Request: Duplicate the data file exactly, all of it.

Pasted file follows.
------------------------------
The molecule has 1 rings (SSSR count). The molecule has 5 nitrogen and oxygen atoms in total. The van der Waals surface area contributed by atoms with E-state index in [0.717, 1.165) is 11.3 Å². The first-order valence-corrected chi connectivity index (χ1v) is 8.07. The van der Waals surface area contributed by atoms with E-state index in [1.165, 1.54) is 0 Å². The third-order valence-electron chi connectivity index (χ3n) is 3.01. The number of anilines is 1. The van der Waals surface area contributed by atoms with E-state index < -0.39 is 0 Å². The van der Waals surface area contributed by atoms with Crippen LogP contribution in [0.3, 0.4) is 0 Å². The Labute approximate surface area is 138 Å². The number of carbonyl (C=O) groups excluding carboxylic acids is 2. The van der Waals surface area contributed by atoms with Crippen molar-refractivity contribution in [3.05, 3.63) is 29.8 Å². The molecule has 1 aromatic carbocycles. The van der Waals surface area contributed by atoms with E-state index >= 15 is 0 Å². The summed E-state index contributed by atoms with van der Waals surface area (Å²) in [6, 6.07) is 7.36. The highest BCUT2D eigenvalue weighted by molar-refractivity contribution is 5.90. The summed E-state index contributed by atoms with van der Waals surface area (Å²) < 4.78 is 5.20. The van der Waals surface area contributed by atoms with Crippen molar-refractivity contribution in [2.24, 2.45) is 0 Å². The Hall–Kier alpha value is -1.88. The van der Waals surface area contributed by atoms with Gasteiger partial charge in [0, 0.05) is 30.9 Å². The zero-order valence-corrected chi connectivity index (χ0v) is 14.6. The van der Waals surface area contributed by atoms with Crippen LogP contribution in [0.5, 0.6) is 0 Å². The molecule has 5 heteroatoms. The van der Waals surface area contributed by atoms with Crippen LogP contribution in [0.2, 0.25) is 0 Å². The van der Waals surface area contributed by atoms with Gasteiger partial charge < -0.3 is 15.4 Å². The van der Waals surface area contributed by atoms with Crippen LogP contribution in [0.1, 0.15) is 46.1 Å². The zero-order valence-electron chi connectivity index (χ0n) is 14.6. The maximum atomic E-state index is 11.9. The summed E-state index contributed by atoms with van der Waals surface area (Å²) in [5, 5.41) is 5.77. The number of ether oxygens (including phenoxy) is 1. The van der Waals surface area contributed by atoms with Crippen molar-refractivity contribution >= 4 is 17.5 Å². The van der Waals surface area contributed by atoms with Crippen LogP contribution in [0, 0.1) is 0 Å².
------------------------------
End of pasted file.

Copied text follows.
The molecule has 1 rings (SSSR count). The molecule has 5 nitrogen and oxygen atoms in total. The van der Waals surface area contributed by atoms with E-state index in [0.717, 1.165) is 11.3 Å². The first-order valence-corrected chi connectivity index (χ1v) is 8.07. The van der Waals surface area contributed by atoms with E-state index in [1.165, 1.54) is 0 Å². The third-order valence-electron chi connectivity index (χ3n) is 3.01. The number of anilines is 1. The van der Waals surface area contributed by atoms with E-state index < -0.39 is 0 Å². The van der Waals surface area contributed by atoms with Crippen LogP contribution in [0.3, 0.4) is 0 Å². The Labute approximate surface area is 138 Å². The number of carbonyl (C=O) groups excluding carboxylic acids is 2. The van der Waals surface area contributed by atoms with Crippen molar-refractivity contribution in [3.05, 3.63) is 29.8 Å². The molecule has 1 aromatic carbocycles. The van der Waals surface area contributed by atoms with E-state index >= 15 is 0 Å². The summed E-state index contributed by atoms with van der Waals surface area (Å²) in [6, 6.07) is 7.36. The highest BCUT2D eigenvalue weighted by molar-refractivity contribution is 5.90. The summed E-state index contributed by atoms with van der Waals surface area (Å²) < 4.78 is 5.20. The van der Waals surface area contributed by atoms with Crippen molar-refractivity contribution in [2.24, 2.45) is 0 Å². The Hall–Kier alpha value is -1.88. The van der Waals surface area contributed by atoms with Gasteiger partial charge in [0, 0.05) is 30.9 Å². The zero-order valence-corrected chi connectivity index (χ0v) is 14.6. The van der Waals surface area contributed by atoms with Crippen LogP contribution in [0.5, 0.6) is 0 Å². The molecule has 5 heteroatoms. The van der Waals surface area contributed by atoms with Crippen LogP contribution in [0.2, 0.25) is 0 Å². The van der Waals surface area contributed by atoms with Gasteiger partial charge < -0.3 is 15.4 Å². The van der Waals surface area contributed by atoms with Crippen LogP contribution in [0.1, 0.15) is 46.1 Å². The zero-order valence-electron chi connectivity index (χ0n) is 14.6. The maximum atomic E-state index is 11.9. The summed E-state index contributed by atoms with van der Waals surface area (Å²) in [5, 5.41) is 5.77. The number of ether oxygens (including phenoxy) is 1. The van der Waals surface area contributed by atoms with Crippen molar-refractivity contribution >= 4 is 17.5 Å². The van der Waals surface area contributed by atoms with Crippen LogP contribution in [0, 0.1) is 0 Å².